Iain Macnab by Herbert B Grimsditch

Below is an essay on Iain Macnab. Someone who is talked about for his and Claude Flight’s Grosvenor School. I didn’t really know a lot about Macnab but the text and illustrations are from The Artist, April 1937. 

The old adage that “Those that can, do; those that can’t, teach” is one of those half-truths that are dangerous from their very speciousness. It is a good thing to dissect and expose them once in a while. So far as the fine arts are concerned, one need not look far for examples to prove the frequent falsity of this cruel and facile allegation. 


 Iain Macnab – LNER Poster

Sickert is one conspicuous case; Tonks (whose recent loss we mourn) is another; and among the younger men one could hardly select a better subject than lain Macnab, who can both ‘do’ and ‘teach’ with talent and finish, and who is an artist teacher because he has the two-fold vocation. 

The clarity of his exposition, the whole-hearted enthusiasm with which he descants on art, the breadth and catholicity of his views, mark him out a born teacher; while his own production as a painter and engraver is proof of his capacity as a practising artist. 

Macnab is of Highland ancestry, and comes of an ancient and celebrated line of Scottish armourers, the Macnabs of Barachastalain. He has always found his hand respond easily to any new technique, and he is inclined to attribute this manual aptitude to the ingrained hereditary habit produced by an age-long tradition of fine engraved work on pistols and other arms. Also, there were artists on both sides of his family. His father was in the Hong Kong & Shanghai Bank, and Macnab was born on 21st October, 1890, at Iloilo, in the Philippine Islands, which were then under Spanish control. He lisped in Spanish as an infant but at the age of four he was brought home to Kilmalcolm, in Renfrewshire.


 Iain Macnab – Fisherman at Portofino, 1937

During a holiday in Ireland at the age of seven a gypsy foretold that he would become an artist. He was educated at Merchiston and left school at eighteen. Already as a boy his interests were turned to sculpture, painting and cartooning, with the first perhaps pre-eminent, but the career chosen for him was that of chartered accountant, and he duly served his artiles thereto in Glasgow for five and a half years. He was due to sit for his final examination in October, 1914; with the prospect if he passed, of an excellent post in the Philippines, leading to the early reversion of a complete business.

But the outbreak of the war formed a pretext for abandoning accountancy, and Macnab enlisted at once as a private in the Highland Light Infantry. Being already trained in the school cadet corps, he found himself in France by the end of October, 1914 and is a Mons Star man. In April, 1915 he was granted a regular commission in the 2nd Argyll and Sutherland Highlanders. During the battle of Loos he was blown up by a shell. After some little time symptoms of grave internal injury became evident; and in July, 1916 he was invalided out of the service.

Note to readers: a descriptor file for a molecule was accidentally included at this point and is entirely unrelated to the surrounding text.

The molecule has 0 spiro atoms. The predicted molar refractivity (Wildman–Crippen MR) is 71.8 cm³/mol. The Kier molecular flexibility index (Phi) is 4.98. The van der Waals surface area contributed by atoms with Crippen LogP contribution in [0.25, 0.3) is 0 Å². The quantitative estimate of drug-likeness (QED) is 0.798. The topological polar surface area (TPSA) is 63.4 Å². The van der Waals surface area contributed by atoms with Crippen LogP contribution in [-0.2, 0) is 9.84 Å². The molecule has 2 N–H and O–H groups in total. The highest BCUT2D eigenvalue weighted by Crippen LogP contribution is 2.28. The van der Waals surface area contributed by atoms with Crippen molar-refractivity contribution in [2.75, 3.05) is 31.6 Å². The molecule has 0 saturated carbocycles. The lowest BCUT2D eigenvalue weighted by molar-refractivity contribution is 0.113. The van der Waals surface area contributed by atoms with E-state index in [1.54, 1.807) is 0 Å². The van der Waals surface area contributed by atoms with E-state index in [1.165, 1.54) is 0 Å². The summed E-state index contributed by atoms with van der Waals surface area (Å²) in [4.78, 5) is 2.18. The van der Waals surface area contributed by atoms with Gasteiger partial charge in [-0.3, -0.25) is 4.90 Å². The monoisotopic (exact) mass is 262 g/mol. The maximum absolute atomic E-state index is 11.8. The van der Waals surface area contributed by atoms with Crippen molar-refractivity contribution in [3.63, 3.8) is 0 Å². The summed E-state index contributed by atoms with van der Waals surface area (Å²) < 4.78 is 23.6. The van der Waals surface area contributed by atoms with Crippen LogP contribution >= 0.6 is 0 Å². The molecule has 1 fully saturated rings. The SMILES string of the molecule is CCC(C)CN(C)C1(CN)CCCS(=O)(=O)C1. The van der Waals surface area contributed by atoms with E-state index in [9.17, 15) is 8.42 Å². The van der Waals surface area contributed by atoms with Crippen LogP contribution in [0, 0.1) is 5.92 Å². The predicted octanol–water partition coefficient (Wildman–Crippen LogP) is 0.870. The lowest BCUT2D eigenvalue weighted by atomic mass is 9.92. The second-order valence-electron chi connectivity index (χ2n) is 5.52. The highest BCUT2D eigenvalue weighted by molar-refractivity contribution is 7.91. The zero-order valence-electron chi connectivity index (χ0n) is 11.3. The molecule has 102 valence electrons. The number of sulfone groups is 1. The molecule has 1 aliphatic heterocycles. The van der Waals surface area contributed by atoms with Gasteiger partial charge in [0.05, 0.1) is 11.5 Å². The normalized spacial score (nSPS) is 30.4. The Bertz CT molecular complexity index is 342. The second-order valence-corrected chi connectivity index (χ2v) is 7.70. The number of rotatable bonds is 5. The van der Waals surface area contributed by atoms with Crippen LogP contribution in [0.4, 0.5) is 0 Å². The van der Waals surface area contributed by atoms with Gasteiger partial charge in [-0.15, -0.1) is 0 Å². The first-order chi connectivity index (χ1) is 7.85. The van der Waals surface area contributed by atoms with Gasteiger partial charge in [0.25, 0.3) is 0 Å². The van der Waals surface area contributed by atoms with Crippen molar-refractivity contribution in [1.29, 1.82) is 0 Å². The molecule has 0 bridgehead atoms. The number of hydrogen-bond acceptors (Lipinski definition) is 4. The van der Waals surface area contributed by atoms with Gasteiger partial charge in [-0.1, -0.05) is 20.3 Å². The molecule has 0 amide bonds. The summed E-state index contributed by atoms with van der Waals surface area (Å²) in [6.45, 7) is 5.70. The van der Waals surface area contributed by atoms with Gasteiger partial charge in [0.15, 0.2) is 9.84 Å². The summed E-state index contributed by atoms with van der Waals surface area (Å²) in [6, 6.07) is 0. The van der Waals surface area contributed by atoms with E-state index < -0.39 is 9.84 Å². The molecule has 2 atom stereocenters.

Iain Macnab – Spring Landscape, Tossa, 1936

His cure was by no means complete, however, and it was not until 1918 that he was well enough to take the art course he had promised himself. 

In that year he became a student at Heatherley’s. He had already seen and studied many good paintings; he had an uncle who knew several of the Impressionists, and who used to talk art with him; and in general his mind was well stored with paintings lore. He started work with the determination to be a professional artist or nothing; the amateur status had no attraction for him. His rapid progress, his fertility in ideas, and his clear and ready exposition of them, led Henry Massey, the Principal of the School, to see in him a potentially valuable teacher. So strongly did Massey feel this that after only a year he offered Macnab the post of joint Principal of Heatherley’s. 

With this offer Macnab closed, and as a teacher worked with enthusiasm at the School till temporarily put out of action again, in 1925, by a too-vigorous pull at the etching press. While convalescent in a nursing home he decided that the time had come when he needed, for the proper expression of his educational theories, a school under his sole personal control; so, once well again he found a big house in Warwick Square, Belgravia, and on 19th October, 1925 opened there the Grosvenor School of Modern Art.


 Iain Macnab – Illustrations for Burns’s Tam o’Shanter, 1934

Macnab had thought out the broad principles on which he wished to run his school. His idea was not so much to train students to paint what they saw, in the crude sense, as to teach them to isolate from nature the elements that are truly pictorial, and then to develop their own personalities. His ambition was to make artists

To be an artist, as distinguished from a mere competent draughtsman, he felt, it is necessary first to have a personality to express. It is indispensable to the production of a work of art that an emotional reaction shall take place. Of that reaction the drawing is only a vehicle. He stresses the cardinal importance of composition; the students are encouraged to approach every problem in terms of design from the beginning, and to build up their drawings gradually on logical principles.